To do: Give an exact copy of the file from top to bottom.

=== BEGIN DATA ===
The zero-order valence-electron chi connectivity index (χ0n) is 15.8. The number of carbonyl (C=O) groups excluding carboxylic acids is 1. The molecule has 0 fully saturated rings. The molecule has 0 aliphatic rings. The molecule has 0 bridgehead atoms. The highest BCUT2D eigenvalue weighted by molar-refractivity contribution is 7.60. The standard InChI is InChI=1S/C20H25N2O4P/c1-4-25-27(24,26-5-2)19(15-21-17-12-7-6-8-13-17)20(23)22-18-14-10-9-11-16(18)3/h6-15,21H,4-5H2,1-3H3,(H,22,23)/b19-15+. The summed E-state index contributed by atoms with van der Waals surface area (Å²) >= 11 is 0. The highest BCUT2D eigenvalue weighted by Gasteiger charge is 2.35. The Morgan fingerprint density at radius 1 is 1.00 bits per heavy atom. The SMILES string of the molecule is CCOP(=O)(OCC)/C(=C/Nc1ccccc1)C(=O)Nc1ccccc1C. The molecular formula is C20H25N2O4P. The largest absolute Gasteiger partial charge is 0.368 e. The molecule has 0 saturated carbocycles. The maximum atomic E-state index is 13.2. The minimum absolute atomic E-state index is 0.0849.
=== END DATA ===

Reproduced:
The zero-order valence-electron chi connectivity index (χ0n) is 15.8. The number of carbonyl (C=O) groups excluding carboxylic acids is 1. The molecule has 0 fully saturated rings. The molecule has 0 aliphatic rings. The molecule has 0 bridgehead atoms. The highest BCUT2D eigenvalue weighted by molar-refractivity contribution is 7.60. The standard InChI is InChI=1S/C20H25N2O4P/c1-4-25-27(24,26-5-2)19(15-21-17-12-7-6-8-13-17)20(23)22-18-14-10-9-11-16(18)3/h6-15,21H,4-5H2,1-3H3,(H,22,23)/b19-15+. The summed E-state index contributed by atoms with van der Waals surface area (Å²) >= 11 is 0. The highest BCUT2D eigenvalue weighted by Gasteiger charge is 2.35. The Morgan fingerprint density at radius 1 is 1.00 bits per heavy atom. The SMILES string of the molecule is CCOP(=O)(OCC)/C(=C/Nc1ccccc1)C(=O)Nc1ccccc1C. The molecular formula is C20H25N2O4P. The largest absolute Gasteiger partial charge is 0.368 e. The molecule has 0 saturated carbocycles. The maximum atomic E-state index is 13.2. The minimum absolute atomic E-state index is 0.0849.